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Interface os-implant titane et ingénierie tissulaire

Abstract : Introduction: Titanium, both used as a mean of fixing an implant to its biomechanical properties close to the bone and as a mean of osseointegration has taken a prominent place. The implant stability is essential for the durability of a titanium implant (TI); it depends on 2 phases: a primary phase, MECHANICAL, corresponding to the impaction or primary holding of the TI and a secondary phase, BIOLOGICAL, corresponding to the colonization of TI by bone tissue.The objective of this work was to evaluate and improve during these two phases the osseointegration of the titanium implant:(1) To evaluate the primary stability of uncemented titanium femoral stems by impact analysis corresponding to the measurement of impact over time.(2) To evaluate whether the amount of mesenchymal stromal cells (MSCs) contained in the iliac crest is correlated with the non-recovery survival of acetabular implants impacted in a context of aseptic osteonecrosis of the femoral head.(3) To improve the osseointegration of TI by cell therapy methods in vitro by studying the survival and division of human MSCs in contact with interbody lumbar cages coated with rough titanium alloy.Methods: The evaluation of the primary stability of cementless titanium femoral stems according to the impact analysis was carried out using a hammer equipped with a piezoelectric force sensor on 20 anatomical subjects, i.e. 40 hips. The number of hammer strokes was compared to obtain the ideal impaction of the prosthesis according to 3 different evaluation methods: number of impacts required by the surgeon (Nsurg), number of impacts required by the video analysis of the depression of the stem in the femur (Nvid), numbers of impacts needed by the impact analysis (Ni).To determine whether the amount of MSCs in the iliac crest could reflect the osseointegration of impacted acetabular implants and the risk of surgical revision. The rate of MSCs measured when performing a surgical cell therapy for aseptic osteonecrosis of the femoral head and the clinical and radiographic outcome of acetabular implants subsequently established for these same patients (n = 90), who had total hip arthroplasty in fine were compared. The mean follow-up was 15 years.The cell survival of bone marrow-derived MSCs was evaluated on lumbar interbody cages coated with titanium. Three groups (n = 5) were formed: a control group, a cage group with titanium surface, a cage group without titanium. On each implant, 1 microliter containing 106 human bone MSCs was cultured. The analysis of cell survival, cell proliferation and expression of osteoblastic genes were performed and compared.Results: Regarding the impact analysis of the cementless femoral stem impaction, the difference between NI, Nchir and Nvid was lower than 3 for more than 85% of the configurations performed.For the second study, a small number of MSCs in the iliac crest was a risk factor for surgical revision in patients treated with a cementless acetabular implant.The third study showed that MSCs could grow until 96 hours and could express osteoblastics genes 21 days after cell seed. No difference between PEEK cage and Titanium-coated PEEK has been found.Conclusion: The impact analysis provides objective data on the primary holding of the titanium impacted femoral stem. Titanium is also a favored biomaterial for the survival and proliferation of bone marrow-derived MSC predestined to become osteforming cells, especially since a small number of MSCs seems to be a risk of failure of osseointegration of cementless acetabular implants.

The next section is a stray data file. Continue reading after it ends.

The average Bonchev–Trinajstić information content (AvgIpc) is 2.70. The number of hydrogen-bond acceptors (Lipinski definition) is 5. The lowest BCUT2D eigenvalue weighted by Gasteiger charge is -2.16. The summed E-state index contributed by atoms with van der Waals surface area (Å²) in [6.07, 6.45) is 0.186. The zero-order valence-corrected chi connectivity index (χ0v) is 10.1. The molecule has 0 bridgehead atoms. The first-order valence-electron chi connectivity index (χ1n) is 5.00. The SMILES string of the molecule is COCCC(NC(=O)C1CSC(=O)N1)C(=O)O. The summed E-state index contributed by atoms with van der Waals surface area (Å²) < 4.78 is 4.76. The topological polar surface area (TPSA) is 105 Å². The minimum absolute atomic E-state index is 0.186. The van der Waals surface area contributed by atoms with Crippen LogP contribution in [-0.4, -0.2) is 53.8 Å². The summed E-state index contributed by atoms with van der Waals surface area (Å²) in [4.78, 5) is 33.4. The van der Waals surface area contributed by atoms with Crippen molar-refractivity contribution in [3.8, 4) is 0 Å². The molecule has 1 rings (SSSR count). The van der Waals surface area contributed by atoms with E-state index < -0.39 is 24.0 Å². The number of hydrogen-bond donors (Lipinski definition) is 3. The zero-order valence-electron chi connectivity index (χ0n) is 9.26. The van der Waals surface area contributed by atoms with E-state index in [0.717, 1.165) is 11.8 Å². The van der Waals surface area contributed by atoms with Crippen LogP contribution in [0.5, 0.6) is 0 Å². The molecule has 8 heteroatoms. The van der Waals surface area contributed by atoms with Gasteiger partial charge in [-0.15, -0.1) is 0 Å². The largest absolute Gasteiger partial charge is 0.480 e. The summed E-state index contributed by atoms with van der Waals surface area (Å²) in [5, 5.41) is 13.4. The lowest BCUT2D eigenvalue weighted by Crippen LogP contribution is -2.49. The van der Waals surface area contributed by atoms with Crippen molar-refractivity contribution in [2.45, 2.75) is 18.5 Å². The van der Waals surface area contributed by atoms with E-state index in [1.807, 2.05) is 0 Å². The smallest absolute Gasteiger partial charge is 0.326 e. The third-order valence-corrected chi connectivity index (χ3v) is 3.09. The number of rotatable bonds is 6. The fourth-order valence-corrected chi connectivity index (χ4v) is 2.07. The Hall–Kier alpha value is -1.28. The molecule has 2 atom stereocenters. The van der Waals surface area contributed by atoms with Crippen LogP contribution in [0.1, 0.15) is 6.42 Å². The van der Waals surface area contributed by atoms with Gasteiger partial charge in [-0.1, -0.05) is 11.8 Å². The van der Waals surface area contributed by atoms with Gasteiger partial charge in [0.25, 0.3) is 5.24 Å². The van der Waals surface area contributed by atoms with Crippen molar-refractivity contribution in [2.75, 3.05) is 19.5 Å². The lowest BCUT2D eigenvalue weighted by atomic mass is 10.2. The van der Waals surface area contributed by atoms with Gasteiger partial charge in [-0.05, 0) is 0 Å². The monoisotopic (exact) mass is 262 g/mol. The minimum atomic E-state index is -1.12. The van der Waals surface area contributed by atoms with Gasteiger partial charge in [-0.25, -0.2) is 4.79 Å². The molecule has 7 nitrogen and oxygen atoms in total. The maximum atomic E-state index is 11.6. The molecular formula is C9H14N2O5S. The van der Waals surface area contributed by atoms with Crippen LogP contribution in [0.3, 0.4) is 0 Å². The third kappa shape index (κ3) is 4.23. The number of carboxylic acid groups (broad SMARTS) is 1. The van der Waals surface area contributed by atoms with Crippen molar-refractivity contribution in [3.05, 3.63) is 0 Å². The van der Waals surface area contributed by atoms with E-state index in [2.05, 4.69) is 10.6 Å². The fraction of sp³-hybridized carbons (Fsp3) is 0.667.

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Arnaud Dubory. Interface os-implant titane et ingénierie tissulaire. Médecine humaine et pathologie. Université Paris-Est, 2018. Français. ⟨NNT : 2018PESC0067⟩. ⟨tel-02510375⟩

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